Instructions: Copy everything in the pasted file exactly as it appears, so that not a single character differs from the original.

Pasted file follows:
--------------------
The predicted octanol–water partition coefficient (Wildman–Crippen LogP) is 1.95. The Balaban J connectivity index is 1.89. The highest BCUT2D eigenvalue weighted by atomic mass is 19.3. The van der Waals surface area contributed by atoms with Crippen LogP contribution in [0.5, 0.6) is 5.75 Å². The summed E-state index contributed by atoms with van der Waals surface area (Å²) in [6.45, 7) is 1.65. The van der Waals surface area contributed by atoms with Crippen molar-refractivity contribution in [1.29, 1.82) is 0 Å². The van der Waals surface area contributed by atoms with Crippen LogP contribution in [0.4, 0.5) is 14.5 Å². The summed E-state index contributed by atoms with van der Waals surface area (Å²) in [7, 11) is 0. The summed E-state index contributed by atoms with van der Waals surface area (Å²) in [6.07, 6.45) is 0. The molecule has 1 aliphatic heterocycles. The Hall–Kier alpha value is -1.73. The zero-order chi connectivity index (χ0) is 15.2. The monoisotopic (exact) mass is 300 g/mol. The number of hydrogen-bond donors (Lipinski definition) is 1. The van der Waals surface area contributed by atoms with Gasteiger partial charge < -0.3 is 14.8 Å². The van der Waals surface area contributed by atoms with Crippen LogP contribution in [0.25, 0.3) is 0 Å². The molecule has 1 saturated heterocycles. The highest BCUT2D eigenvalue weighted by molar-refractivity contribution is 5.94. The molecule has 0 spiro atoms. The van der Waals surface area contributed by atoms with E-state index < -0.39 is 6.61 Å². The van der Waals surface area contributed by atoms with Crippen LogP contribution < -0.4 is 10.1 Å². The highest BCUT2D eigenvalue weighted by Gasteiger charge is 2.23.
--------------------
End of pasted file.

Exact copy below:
The predicted octanol–water partition coefficient (Wildman–Crippen LogP) is 1.95. The Balaban J connectivity index is 1.89. The highest BCUT2D eigenvalue weighted by atomic mass is 19.3. The van der Waals surface area contributed by atoms with Crippen LogP contribution in [0.5, 0.6) is 5.75 Å². The summed E-state index contributed by atoms with van der Waals surface area (Å²) in [6.45, 7) is 1.65. The van der Waals surface area contributed by atoms with Crippen molar-refractivity contribution in [1.29, 1.82) is 0 Å². The van der Waals surface area contributed by atoms with Crippen LogP contribution in [0.4, 0.5) is 14.5 Å². The summed E-state index contributed by atoms with van der Waals surface area (Å²) in [7, 11) is 0. The summed E-state index contributed by atoms with van der Waals surface area (Å²) in [6.07, 6.45) is 0. The molecule has 1 aliphatic heterocycles. The Hall–Kier alpha value is -1.73. The zero-order chi connectivity index (χ0) is 15.2. The monoisotopic (exact) mass is 300 g/mol. The number of hydrogen-bond donors (Lipinski definition) is 1. The van der Waals surface area contributed by atoms with Gasteiger partial charge < -0.3 is 14.8 Å². The van der Waals surface area contributed by atoms with Crippen LogP contribution in [0.25, 0.3) is 0 Å². The molecule has 1 saturated heterocycles. The highest BCUT2D eigenvalue weighted by molar-refractivity contribution is 5.94. The molecule has 0 spiro atoms. The van der Waals surface area contributed by atoms with E-state index < -0.39 is 6.61 Å². The van der Waals surface area contributed by atoms with Crippen LogP contribution < -0.4 is 10.1 Å². The highest BCUT2D eigenvalue weighted by Gasteiger charge is 2.23.